Archive for the ‘Good ‘Ole Country’ Category

The Country Roots of The Beatles

November 30, 2008

everlys

 

 

 

 

 

 

 

Listening to Alberta’s Country Legend 790 on the AM dial today I heard one of those hokey old country songs that I love the most – it was called Bird Dog by the Everly Brothers. This song went to #1 on the Top 40 Billboard in ’58:

Johnny is a joker (he’s a bird)
A very funny joker (he’s a bird)
But when he jokes my honey (he’s a dog)
His jokin’ ain’t so funny (what a dog)
Johnny is a joker that’s a’tryin’ to steal my honey (he’s a bird dog)

Johnny sings a love song (like a bird)
He sings the sweetest love song (ya ever heard)
But when he sings to my gal (what a howl)
To me he’s just a wolf dog (on the prowl)
Johnny wants to fly away and puppy-love my baby (he’s a bird dog)

Hey, bird dog get away from my quail
Hey, bird dog you’re on the wrong trail
Bird dog you better leave my lovey-dove alone
Hey, bird dog get away from my chick
Hey, bird dog you better get away quick
Bird dog you better find a chicken little of your own

Johnny kissed the teacher (he’s a bird)
He tiptoed up to reach her (he’s a bird)
Well he’s the teacher’s pet now (he’s a dog)
What he wants he’s been gettin’ now (what a dog)
He even made the teacher let him sit next to my baby (he’s a bird dog)

Hey, bird dog get away from my quail
Hey, bird dog you’re on the wrong trail
Bird dog you better leave my lovey-dove alone
Hey, bird dog get away from my chick
Hey, bird dog you better get away quick
Bird dog you better find a chicken little of your own

[Fade]

He’s a bird

(lyrics from here)

Oh, you have to hear them sing that line “he’s a bird dog”.

Judging by the comments to that Youtube video at the time this wasn’t even country – but rockabilly. For guys you’ll only hear on really old time country stations their Rolling Stone biography stunned me:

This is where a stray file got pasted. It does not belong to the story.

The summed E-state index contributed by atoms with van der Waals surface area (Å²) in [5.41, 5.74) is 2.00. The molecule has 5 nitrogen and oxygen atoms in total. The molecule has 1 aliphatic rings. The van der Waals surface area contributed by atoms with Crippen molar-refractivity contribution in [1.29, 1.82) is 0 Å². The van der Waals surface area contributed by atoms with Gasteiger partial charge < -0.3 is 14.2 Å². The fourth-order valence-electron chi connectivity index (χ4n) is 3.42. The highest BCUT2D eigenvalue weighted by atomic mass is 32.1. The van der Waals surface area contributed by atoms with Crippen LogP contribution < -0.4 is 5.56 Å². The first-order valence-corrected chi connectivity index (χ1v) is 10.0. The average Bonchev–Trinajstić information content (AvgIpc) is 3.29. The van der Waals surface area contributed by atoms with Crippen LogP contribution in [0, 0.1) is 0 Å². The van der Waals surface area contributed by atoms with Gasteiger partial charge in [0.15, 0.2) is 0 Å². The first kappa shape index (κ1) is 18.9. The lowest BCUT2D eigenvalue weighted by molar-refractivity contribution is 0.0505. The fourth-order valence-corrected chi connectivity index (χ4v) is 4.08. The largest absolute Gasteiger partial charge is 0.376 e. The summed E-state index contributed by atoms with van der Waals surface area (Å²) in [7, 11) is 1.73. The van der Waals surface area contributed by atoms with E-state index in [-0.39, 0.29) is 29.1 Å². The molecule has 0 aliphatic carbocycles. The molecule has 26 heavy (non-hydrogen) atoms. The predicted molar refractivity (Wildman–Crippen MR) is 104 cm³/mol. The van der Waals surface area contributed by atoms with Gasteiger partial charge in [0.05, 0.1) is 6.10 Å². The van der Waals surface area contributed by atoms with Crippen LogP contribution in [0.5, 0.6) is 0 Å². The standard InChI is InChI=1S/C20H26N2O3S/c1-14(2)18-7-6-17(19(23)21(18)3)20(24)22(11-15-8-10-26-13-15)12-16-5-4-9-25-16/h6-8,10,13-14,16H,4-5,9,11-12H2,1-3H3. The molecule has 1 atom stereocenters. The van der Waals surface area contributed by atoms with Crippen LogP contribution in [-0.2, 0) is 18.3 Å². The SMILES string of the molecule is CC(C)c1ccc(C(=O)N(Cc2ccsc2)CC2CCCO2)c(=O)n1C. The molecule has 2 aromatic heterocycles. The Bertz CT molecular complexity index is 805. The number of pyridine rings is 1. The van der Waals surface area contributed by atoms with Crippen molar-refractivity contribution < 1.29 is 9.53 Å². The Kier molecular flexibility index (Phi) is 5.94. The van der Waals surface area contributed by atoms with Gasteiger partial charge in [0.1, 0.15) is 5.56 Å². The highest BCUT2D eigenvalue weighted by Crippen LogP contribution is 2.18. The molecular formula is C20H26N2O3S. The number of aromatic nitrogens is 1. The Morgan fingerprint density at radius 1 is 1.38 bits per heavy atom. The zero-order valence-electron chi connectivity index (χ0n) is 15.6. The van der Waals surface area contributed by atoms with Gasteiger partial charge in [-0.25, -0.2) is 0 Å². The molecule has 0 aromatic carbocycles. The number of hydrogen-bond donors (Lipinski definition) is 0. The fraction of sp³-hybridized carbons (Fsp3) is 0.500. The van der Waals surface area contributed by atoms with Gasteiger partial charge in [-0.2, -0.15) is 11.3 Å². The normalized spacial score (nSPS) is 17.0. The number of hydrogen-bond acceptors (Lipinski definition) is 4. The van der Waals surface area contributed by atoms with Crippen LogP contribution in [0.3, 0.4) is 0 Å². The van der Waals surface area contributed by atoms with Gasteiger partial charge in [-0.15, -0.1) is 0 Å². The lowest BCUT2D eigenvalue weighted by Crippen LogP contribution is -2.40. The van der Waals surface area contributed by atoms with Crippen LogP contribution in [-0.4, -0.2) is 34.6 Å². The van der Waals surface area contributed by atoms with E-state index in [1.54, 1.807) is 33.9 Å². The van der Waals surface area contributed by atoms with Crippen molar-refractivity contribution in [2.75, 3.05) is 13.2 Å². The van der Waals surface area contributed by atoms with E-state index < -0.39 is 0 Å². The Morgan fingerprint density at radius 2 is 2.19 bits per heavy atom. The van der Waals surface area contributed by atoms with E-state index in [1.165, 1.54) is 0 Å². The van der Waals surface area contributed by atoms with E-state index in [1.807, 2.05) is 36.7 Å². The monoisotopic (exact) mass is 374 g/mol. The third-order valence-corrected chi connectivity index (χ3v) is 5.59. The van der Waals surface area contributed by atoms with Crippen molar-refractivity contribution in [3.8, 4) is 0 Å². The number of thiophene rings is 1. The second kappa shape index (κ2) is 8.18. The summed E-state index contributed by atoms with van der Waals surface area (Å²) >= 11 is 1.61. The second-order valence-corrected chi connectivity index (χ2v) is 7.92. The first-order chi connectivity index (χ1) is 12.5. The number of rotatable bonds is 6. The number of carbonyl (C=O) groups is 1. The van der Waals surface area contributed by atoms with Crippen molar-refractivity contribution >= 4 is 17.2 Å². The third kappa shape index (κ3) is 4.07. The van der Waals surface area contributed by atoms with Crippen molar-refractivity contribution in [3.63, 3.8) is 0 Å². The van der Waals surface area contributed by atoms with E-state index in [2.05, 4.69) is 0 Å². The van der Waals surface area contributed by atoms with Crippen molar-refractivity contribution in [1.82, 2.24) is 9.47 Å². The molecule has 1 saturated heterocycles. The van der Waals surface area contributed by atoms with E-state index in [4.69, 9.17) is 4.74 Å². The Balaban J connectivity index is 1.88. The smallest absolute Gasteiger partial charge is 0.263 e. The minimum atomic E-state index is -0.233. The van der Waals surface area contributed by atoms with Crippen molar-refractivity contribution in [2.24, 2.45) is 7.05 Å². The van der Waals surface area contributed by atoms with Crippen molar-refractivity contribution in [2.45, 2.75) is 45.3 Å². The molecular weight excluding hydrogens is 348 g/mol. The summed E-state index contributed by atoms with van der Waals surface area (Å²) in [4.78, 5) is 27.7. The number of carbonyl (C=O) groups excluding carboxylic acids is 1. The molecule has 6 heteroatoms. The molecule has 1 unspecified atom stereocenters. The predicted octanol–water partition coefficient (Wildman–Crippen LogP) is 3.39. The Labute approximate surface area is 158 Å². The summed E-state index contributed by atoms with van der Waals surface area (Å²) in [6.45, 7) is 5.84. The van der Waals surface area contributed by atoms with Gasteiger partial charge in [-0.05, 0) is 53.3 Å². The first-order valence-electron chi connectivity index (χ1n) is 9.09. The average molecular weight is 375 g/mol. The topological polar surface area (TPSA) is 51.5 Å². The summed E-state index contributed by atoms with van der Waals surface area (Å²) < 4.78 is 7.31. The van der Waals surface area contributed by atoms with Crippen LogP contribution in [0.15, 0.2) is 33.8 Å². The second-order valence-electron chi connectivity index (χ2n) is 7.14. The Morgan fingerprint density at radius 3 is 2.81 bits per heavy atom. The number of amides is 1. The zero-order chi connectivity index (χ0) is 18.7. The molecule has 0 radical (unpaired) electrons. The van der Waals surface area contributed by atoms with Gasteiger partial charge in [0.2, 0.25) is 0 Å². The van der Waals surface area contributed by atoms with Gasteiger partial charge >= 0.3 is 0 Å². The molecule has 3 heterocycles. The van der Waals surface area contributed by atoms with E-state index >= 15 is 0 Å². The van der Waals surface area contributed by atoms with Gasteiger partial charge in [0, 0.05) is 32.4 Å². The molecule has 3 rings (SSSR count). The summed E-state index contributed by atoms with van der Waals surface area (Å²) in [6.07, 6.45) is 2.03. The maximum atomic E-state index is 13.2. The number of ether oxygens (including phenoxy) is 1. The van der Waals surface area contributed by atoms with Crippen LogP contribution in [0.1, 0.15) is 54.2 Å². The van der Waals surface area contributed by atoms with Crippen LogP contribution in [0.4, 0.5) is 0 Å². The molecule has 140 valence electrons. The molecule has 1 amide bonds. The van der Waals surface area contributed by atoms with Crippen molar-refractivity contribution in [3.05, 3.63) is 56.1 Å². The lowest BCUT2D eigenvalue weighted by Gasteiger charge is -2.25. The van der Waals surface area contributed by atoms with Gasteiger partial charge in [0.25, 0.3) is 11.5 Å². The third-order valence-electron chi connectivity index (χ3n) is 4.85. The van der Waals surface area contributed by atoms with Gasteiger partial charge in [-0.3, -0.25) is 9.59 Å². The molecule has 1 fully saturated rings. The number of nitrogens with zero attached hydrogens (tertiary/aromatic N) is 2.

The Everly Brothers are the most important vocal duo in rock. The enduring influence of the Everly Brothers’ close, understated yet expressive harmonies is evident in the work of such British Invasion bands as the Beatles and the Hollies and of folk-oriented acts, such as Simon and Garfunkel…

The Stone’s review of their ’72 album puts it this way:

The Everly Brothers brought harmony to rock and roll. They also brought sensitivity, the result of their having been weaned on old-time country music. They were the end of one line and beginning of another. They were also hugely influential, and everything they gave to rock was positive.

It got better. I clicked on an article by Paul Simon – who I didn’t realize is the Simon of Simon and Garfunkle until halfway through. (I know, I know) It’s #33 in a series called The Immortals – The Greatest Artists of All Time. Simon wrote that the Everlys melded country with early rock and roll perhaps even more powerfully than Elvis and this:

The Everly Brothers’ impact exceeds even their fame. They were a big influence on John Lennon and Paul McCartney — who called themselves the Foreverly Brothers early on…

Oh that’s unbelievable.

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